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Disconnect grows between former, current players regarding concussions

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One of the biggest hurdles facing the former players suing the NFL for concussions suffered during their playing careers arises from the claim that the NFL failed to warn the players regarding the risks of concussions.  The NFL undoubtedly will defend that specific allegation by arguing that, even if warnings had been issued, the players would not have stopped playing football.

Supporting that contention will be the fact that no NFL player has retired due to fear of potential harm from concussions.  Yes, some have retired due to the immediate consequences of multiple concussions.  But no NFL player, current or prospective, has passed on playing football at its highest level due merely to the fear that the player may suffer one or more concussions that may cause problems for him later in life.

The fact that NFL teams drafted 253 players from Thursday through Saturday and are now signing scores of undrafted players with not a single one says “no thanks” confirms the mindset of a football player, and the potentially misplaced notion that warnings would have dissuaded any of them from playing football.  Highlighting the fact that fear of concussions has yet to scare away incoming players is the arrival at the NFL level of receiver Nick Toon.  The son of Al Toon, who ultimately left the game due to the debilitating effects of multiple serious concussions, Nick Toon will join the Saints.

Yes, the Saints.  The new poster children for the NFL’s effort to take some of the violence out of an inherently violent game. And Nick Toon, who knows as much if not more than any NFL player about the impact of concussions, won’t be saying “no thanks.”

“I remember vividly right after he retired and he got his last concussion laying on the bed with him and hanging out and we couldn’t turn the lights on or anything,” Nick Toon told Gary Myers of the New York Daily News last year regarding Al Toon’s struggles with head injuries.  “It seemed like he was in there forever.  Obviously, kids are impressionable at that age.  I don’t know that I was really aware of the severity of the situation.  I think my mom and dad did a good job handling the situation because it didn’t scar me.”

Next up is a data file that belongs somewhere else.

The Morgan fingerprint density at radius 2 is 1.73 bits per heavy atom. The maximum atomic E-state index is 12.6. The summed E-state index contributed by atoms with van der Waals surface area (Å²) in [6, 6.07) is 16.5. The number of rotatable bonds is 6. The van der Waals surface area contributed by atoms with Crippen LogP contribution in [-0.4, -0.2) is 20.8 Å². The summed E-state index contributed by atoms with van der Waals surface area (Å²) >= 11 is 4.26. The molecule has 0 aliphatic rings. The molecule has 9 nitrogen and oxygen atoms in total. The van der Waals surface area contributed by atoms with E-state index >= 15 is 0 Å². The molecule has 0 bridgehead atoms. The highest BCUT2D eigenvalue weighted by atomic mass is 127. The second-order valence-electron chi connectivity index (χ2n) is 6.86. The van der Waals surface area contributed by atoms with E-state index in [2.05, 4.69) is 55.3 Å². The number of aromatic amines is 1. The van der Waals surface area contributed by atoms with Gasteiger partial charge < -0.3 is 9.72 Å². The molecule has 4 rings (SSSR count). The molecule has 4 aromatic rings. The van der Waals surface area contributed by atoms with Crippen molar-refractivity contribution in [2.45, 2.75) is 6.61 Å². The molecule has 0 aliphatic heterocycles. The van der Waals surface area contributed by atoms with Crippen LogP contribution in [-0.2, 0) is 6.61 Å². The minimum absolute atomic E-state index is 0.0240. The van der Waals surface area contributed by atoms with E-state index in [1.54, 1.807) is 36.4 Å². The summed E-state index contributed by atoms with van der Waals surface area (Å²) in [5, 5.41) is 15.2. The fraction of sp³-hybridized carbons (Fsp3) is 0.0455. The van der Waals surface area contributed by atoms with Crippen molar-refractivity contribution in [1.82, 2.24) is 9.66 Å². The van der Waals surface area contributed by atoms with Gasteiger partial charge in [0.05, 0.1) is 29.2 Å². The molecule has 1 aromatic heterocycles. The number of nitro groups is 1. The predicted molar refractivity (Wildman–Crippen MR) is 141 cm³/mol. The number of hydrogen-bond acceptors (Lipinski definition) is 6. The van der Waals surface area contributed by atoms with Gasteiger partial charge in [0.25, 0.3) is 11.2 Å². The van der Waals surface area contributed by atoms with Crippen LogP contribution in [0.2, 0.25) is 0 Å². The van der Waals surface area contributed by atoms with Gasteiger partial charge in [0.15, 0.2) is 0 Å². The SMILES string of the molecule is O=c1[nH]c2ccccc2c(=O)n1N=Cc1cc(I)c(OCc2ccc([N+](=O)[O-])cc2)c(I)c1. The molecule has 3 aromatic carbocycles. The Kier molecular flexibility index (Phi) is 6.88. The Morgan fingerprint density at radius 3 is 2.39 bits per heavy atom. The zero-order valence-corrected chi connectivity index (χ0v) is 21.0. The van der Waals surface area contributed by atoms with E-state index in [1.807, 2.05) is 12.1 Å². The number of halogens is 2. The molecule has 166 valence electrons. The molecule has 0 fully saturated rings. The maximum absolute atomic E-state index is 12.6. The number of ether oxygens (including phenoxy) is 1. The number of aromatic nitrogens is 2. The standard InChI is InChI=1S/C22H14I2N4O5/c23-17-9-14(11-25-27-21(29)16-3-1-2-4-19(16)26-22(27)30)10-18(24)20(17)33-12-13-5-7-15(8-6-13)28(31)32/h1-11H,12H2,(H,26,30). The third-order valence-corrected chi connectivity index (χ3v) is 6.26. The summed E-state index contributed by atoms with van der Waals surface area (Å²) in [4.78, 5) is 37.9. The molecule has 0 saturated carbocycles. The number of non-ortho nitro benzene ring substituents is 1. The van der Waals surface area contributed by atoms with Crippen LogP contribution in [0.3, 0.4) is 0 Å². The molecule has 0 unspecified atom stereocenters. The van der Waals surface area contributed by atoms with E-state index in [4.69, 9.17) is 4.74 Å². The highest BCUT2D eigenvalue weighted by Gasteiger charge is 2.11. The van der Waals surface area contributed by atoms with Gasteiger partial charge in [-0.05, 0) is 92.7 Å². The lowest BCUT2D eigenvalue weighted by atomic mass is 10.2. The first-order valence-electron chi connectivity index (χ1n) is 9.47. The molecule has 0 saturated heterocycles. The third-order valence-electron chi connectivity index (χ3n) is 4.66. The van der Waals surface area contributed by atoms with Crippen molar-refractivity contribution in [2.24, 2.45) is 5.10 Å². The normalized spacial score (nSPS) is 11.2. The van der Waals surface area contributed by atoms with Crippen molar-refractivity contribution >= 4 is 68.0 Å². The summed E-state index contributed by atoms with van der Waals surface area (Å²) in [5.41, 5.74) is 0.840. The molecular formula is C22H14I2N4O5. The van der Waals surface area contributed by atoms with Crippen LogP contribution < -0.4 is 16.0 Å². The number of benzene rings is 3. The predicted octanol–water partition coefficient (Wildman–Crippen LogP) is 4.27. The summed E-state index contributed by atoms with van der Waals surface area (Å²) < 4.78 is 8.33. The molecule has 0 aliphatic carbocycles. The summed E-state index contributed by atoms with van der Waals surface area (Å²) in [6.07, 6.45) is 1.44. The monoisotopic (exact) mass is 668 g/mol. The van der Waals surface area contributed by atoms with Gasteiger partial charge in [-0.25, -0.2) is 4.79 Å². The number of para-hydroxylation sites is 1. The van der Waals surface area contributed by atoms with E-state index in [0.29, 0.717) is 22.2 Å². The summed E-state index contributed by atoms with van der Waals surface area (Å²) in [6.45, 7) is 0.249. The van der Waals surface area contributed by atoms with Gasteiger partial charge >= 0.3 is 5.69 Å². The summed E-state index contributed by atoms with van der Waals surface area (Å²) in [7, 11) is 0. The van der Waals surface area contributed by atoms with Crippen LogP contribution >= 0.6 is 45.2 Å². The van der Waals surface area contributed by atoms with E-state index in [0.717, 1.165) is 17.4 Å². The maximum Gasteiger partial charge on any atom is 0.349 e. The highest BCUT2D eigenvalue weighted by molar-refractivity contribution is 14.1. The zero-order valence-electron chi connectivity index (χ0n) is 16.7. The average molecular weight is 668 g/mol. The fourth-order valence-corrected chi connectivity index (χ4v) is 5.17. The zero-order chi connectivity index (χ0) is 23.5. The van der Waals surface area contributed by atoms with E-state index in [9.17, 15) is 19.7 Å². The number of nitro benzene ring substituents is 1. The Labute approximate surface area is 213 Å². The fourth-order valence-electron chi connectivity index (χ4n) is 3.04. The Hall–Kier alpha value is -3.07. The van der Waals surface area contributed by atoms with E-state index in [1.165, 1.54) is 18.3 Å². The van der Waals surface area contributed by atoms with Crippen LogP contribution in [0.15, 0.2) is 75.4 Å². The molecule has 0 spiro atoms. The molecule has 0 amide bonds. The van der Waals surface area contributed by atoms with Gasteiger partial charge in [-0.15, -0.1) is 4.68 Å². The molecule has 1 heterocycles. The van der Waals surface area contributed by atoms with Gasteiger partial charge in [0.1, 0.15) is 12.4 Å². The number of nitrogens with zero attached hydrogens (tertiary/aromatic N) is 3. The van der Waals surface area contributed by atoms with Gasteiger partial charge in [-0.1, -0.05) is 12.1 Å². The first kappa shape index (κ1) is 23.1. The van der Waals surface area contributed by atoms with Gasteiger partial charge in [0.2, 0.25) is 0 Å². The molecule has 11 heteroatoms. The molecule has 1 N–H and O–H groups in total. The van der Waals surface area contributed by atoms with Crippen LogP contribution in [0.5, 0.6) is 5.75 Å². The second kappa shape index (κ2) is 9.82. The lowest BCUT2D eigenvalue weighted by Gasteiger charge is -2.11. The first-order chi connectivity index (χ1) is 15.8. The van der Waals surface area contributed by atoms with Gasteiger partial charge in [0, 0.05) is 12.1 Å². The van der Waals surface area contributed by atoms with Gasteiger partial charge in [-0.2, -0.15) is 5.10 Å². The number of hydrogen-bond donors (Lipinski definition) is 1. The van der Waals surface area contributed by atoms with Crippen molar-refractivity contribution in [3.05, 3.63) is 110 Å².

It also didn’t keep Nick Toon from following in his father’s footsteps.

The son of Al Toon and 252 other players enter the NFL at a time when more and more former players are filing suit regarding their own concussions.  Somewhat surprisingly, the NFL invited three of the former players who currently are suing the league to come to New York and announce one of their former teams’ picks on Friday night:  Packers safety LeRoy Butler, Jaguars running back Fred Taylor, and Buccaneers safety Dexter Jackson.

And they accepted.

Jackson, the Super Bowl XXXVII MVP, filed a concussion claim last week, as part of a lawsuit led by Super Bowl XXV hero Jeff Hostetler and including Karl Mecklenburg, Monty Beisel, Phillip Epps, and many other former players.  Also filing a lawsuit last week was Hall of Famer Rickey Jackson and other players, along with a third new civil action led by former No. 1 overall picks Tim Couch and Courtney Brown.

The number of concussion plaintiffs now exceeds 1,300.  With players like Sean Salisbury openly recruiting more players to sue by playing the “strength in numbers” card, more undoubtedly will join, justifying their decision by the fact that so many others already have done so.  As the numbers grow, the disconnect between the claims being made and the mindset of a football player will become more pronounced.

That’s not to say that claims regarding the NFL’s failure to take meaningful steps before 2009 to protect players from concussions will lack merit.  But as players who now know all they need to know about the risks associated with playing football continue to flock to the NFL, it will be harder and harder to get a judge or a jury to accept that players would have walked away from the sport if they had known then what all players know now.

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26 Responses to “Disconnect grows between former, current players regarding concussions”